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Next year's World Cup in Brazil will cost tens of billions of dollars, but is a month of play worth such an expense? And why does it need to be so expensive in the first place?

Several years ago, Canadian finance minister, Jim Flaherty, decided to drop the unpopular GST tax by two percentage points, despite the fact that many economists across the country argued that the decision didn’t make much financial sense – that the smarter thing to do would be to lower income taxes instead.

Flaherty later defended his decision in an interview with the Globe and Mail by saying that one shouldn’t underestimate the "psychological value of a highly visible levy.”

"There is something else that goes on too, and that is, middle-class people don't believe that governments reduce their taxes," Flaherty said. "But if you do it on a consumption tax, people see it. That, in part, restores faith in government.”

Hosting a World Cup doesn’t actually make a country wealthier, even though it may seem that way given the incredible fanfare such a large-scale tournament receives. 

For one month, the host nation becomes the world’s center of attention. Hotels and restaurants are suddenly swamped with cash-flush tourists and plush new stadiums are erected. With all the euphoria that is generated from the event there almost always lies a prevalent feeling that the country will surely be turning a profit.

But that couldn’t be further from the truth.

World Cups are a huge cost and next summer’s edition in Brazil will be no different. In fact, it will be, by far, the most expensive World Cup in the history of the competition.

But as author Simon Kuper explains in Soccernomics, World Cups usually have a positive psychological affect.

“Staging a World Cup won’t make you rich, but it does tend to cheer you up,” Kuper writes - just like reducing GST.

However, many Brazilians aren’t exactly buoyed by the prospects of hosting the World Cup next year. Triggered by hikes in bus and subway fares, hundreds of thousands of people across Brazil are taking to the streets in angry protests over billions of dollars of their own public money spent on preparing for the World Cup instead of on other areas of much greater need.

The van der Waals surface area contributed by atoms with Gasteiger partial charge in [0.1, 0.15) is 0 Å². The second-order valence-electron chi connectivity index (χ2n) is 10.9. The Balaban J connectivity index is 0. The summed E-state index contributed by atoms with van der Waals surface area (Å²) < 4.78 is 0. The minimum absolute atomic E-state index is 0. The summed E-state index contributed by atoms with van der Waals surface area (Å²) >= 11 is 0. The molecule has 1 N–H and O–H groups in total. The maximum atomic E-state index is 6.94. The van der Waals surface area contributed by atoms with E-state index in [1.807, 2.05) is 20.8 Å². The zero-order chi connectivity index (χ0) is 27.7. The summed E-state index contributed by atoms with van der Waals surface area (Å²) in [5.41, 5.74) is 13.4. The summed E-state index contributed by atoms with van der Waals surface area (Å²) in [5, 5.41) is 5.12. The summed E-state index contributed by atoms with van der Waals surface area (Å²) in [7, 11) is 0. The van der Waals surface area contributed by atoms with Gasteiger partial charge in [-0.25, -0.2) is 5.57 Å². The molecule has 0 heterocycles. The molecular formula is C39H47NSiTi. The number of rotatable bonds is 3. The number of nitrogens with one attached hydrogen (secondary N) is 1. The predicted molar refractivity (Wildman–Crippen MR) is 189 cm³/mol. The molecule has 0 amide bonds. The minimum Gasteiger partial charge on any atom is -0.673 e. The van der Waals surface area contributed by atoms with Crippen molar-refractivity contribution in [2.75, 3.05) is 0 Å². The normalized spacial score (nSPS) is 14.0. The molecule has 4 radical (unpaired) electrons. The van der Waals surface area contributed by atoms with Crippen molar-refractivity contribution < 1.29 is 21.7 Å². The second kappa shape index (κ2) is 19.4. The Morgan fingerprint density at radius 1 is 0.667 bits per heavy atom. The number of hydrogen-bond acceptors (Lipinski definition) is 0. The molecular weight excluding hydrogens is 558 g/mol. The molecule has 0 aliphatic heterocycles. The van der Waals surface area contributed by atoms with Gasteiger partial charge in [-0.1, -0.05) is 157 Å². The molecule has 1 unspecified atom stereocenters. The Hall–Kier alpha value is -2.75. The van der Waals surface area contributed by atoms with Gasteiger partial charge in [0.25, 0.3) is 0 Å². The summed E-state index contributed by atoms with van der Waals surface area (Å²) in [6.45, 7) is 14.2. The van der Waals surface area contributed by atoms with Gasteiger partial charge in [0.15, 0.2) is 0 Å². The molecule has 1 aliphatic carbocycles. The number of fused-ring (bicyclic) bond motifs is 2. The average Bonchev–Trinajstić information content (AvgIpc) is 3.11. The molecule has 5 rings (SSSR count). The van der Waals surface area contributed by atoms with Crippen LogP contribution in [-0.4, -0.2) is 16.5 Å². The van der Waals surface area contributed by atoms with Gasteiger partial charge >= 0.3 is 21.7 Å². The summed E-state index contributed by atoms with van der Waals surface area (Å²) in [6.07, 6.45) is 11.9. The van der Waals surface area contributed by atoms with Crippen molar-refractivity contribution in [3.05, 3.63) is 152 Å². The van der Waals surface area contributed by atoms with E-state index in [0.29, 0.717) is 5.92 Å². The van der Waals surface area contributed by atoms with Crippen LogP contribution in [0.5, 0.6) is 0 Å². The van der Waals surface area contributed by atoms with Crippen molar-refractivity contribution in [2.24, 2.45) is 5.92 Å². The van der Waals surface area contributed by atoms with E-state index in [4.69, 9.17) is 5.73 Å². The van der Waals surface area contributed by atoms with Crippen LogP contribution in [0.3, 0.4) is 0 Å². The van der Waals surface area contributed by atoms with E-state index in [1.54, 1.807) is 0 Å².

Brazilian filmmaker Carla Dauden has taken the fight against the World Cup online through her YouTube video, which immediately went viral after its release – it garnered nearly two million clicks after only two days.

Brazil should never have been given the World Cup in the first place.

FIFA’s old rotation system meant that the tournament needed to be staged in a different continent every four years. FIFA wanted the 2014 World Cup to take place in South America, and Brazil was just about the only country that showed some interest in hosting it and that seemed capable of doing so effectively.

Given the lack of options, the World Cup was, in a way, forced upon Brazil.

Unfortunately, the protests have come much later than they should have. The 2014 World Cup was awarded to Brazil in 2007 and now that kick off is only one year away, most of the damage has already been done; the majority of the budget has already been spent. Cancelling the World Cup now would only make things worse.

At this point, Brazil is better off trying to reap as much benefit from the tournament as it can.

But that isn’t to say these protests serve no purpose. FIFA will now not only have to think twice about who it decides to award World Cups to in the future, but it will also need to think about how much money really needs to be spent on making this tournament happen.

The World Cup is the biggest single-event competition on the planet and it will always prove to be an expensive one to organize. As Kuper writes, “you don’t throw a party to make money; you do it because it makes you happy.” But spending tens of billions of dollars on a party is absolutely absurd, especially considering the fact that all of what the excitement is really about is two sets of 11 players and what they're able to do with a ball on a grass field.

A much cheaper World Cup is possible; it doesn’t have to be as expensive as FIFA demands it to be. For starters, state-of-the-art stadiums aren't necessary.

 “You would have thought that people would learn from the shame of the South Africa World Cup; from the way FIFA forced a developing country to build unnecessary stadiums fancy enough for sponsors, while a few miles away people lived in corrugated-iron shacks,” Kuper laments.

But judging by this week’s proceedings, Brazilians haven’t been fooled by all the hype and it’s important that they help bring to light the inexcusable negligence of both FIFA and the Brazilian government so that important changes can take place and these issues can finally be averted henceforth.